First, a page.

Salvador Dalí, MYTHOLOGY “ATHENA XL/C” Original hand-colored copper etching (1965) available at West Chelsea Contemporary
  1. He loves provocative public stunts. We must remember that Salvador was more than an artist, he was a performer who always sought the limelight. The eccentricity of his work reflected his life, which mostly consisted of public stunts that reaffirmed his truly creative spirit. In one instance, Dalí arrived at a lecture in a Rolls Royce filled to the brim with cauliflower. In another, he attached himself to machines recording his brain waves and blood pressure during a book signing, then gave the data to the purchaser. One of his most famous stunts was when he wore a scuba suit to a lecture and almost suffocated due to the air-tight, soundproof helmet he was wearing. The audience, however, assumed his flailing and spazzing movements were a part of the act. While many of these stunts were for fun, sometimes Dalí’s performative actions reflected his reaction to certain situations. For example, when he threw both a bathtub and himself through his instillation for a Bonwit Teller display in Manhattan that he realized had been rearranged. 
  1. His career intersected with Pop Art legends like Andy Warhol and Roy Lichtenstein. Dalí continued painting into the 1950s and 60s, and his theatrical persona and established artistic fame most definitely attracted these artists to him. Dalí was in close proximity to this new generation of artists and even sat in for one of Warhol’s screen tests. His exposure to Pop Art is likely a contributing factor to the appearance and creation of his late work. This exposure was also a display of a modern artist’s introduction and acclimation to the newfound contemporary art world. Learn more about Dalí and his relationship to other pop artists, particularly Andy Warhol, at the Salvador Dalí Museum.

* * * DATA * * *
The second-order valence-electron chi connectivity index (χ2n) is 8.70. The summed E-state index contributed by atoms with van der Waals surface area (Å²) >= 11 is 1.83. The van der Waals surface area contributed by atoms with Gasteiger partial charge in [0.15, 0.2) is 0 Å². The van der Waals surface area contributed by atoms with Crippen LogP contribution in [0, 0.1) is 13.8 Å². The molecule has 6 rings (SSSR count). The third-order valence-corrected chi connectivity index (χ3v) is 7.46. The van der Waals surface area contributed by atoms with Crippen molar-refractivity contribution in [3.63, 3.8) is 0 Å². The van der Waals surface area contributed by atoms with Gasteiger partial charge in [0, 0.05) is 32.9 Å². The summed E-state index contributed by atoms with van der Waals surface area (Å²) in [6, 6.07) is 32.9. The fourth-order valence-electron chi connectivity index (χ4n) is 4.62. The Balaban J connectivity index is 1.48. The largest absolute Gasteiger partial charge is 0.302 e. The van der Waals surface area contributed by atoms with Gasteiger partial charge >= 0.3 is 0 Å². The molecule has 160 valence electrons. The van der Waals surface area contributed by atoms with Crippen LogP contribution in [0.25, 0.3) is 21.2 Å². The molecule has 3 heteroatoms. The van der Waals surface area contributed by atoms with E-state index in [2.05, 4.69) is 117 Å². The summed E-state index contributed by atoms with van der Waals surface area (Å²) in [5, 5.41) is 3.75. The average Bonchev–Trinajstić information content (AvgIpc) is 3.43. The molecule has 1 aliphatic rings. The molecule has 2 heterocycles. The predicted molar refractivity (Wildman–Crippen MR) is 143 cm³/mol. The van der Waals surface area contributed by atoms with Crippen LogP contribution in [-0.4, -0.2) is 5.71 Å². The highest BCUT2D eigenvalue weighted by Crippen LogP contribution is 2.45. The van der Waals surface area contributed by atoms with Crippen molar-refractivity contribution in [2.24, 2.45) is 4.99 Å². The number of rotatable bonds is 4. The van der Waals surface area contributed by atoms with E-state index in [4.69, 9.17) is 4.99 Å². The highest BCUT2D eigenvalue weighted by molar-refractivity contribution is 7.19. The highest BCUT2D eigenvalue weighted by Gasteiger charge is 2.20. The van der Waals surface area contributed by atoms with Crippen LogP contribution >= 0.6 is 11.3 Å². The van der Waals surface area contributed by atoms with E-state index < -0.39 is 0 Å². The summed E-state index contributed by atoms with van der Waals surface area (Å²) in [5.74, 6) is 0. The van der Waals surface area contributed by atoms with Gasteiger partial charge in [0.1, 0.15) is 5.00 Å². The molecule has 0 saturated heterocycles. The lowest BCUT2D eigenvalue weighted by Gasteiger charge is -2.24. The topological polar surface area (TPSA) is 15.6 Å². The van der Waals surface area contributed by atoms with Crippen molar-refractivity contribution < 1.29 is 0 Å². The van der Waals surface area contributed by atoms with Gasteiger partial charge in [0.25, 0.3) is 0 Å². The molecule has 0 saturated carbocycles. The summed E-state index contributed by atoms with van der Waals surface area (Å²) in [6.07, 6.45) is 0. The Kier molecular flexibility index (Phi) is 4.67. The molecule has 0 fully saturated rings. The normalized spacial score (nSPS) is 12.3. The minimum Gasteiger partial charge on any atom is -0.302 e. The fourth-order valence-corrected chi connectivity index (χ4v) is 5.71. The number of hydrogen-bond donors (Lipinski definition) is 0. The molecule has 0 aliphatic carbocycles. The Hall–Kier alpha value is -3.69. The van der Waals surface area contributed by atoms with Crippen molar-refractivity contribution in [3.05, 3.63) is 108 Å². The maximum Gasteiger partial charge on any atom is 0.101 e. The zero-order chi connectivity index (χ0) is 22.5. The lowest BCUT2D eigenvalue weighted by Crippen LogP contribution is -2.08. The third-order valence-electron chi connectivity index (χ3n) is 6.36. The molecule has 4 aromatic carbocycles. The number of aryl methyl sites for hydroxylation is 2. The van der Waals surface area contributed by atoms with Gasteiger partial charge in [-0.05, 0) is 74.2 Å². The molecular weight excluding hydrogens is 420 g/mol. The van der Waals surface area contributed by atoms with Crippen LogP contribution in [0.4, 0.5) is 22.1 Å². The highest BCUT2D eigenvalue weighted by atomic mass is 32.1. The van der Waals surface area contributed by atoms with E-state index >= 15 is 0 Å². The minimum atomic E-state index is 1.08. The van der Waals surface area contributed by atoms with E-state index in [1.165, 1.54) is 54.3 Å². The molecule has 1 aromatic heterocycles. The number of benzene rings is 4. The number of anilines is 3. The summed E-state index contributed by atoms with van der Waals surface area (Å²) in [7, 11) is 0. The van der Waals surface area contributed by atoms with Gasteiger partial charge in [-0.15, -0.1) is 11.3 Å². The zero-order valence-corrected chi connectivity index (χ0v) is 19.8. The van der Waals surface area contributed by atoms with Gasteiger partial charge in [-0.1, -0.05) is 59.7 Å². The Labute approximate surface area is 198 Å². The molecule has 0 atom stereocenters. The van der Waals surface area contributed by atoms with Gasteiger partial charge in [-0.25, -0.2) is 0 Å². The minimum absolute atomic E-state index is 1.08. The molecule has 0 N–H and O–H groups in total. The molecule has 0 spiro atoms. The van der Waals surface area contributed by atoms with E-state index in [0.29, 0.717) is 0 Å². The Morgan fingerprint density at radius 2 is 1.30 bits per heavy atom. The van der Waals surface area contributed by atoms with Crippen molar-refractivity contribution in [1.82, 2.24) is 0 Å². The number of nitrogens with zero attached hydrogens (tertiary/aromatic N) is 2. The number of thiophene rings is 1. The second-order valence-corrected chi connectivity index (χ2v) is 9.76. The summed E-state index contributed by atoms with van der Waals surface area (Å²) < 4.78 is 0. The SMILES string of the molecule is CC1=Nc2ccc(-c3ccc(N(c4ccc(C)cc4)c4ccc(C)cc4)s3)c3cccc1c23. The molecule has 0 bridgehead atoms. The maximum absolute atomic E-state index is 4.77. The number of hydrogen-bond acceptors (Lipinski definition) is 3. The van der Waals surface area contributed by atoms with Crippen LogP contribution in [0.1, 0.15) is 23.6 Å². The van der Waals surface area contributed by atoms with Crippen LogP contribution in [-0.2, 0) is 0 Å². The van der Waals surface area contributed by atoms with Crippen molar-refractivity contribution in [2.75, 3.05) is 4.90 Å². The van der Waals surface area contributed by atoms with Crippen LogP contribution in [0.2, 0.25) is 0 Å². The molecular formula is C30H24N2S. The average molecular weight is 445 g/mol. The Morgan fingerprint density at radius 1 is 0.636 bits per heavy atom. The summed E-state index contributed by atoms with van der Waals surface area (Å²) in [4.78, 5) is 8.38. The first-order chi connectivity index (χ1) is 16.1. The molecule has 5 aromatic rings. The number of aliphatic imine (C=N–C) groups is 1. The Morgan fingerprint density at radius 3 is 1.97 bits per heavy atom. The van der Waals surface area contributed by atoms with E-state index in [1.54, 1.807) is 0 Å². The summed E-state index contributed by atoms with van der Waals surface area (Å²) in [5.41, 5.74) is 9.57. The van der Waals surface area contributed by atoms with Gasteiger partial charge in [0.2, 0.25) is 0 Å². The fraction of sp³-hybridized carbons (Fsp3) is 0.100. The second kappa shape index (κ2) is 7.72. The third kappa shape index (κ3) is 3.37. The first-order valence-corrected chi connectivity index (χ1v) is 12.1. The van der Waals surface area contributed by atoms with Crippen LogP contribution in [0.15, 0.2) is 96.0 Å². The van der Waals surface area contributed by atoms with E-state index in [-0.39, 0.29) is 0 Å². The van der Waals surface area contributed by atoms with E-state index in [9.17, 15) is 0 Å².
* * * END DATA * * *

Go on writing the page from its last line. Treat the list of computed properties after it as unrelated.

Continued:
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What’s on now at WCC:

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West Chelsea Contemporary presents the Austin International Art Fair, a 7 week long, large-scale immersive exhibition featuring rare works by an impressive roster of international art world masters. Included in the show is father of Surrealism Salvador Dalí with an exceptional selection from the Argillet Collection. Additional featured artists include: Neo-surrealist Australian artist Gil Bruvel, Gary James McQueen, contemporary Chinese artists Zhang Xiao Gang, Yue Min Jun, and Zao Wu Ki, as well as Neo-Pop Japanese artists Takashi Murakami and Yoshitomo Nara.

Salvador Dalí | Zhang Xiaogang | Takashi Murakami | Yoshitomo Nara | Gil Bruvel | Yue Minjun | Gary James McQueen | The Connor Brothers | Edward Burtynsky | Maurizio Cattelan | The Love Child | Sofia Cianciulli | Peter Doig | Roberto Dutesco | Kate Garner | Claude Gassian | Damien Hirst | Liu Bolin | Raphael Mazzucco | Vik Muniz | Lyora Pissarro | Gerhard Richter | Gillie & Marc Schattner | Mila Sketch | Hunt Slonem | Matthew Trujillo | Victor Vasarely | Antoine Verglas | Albert Watson | Zao Wou-ki | Rimi Yang | Russell Young | Zhong Biao

Reach out today to inquire or acquire.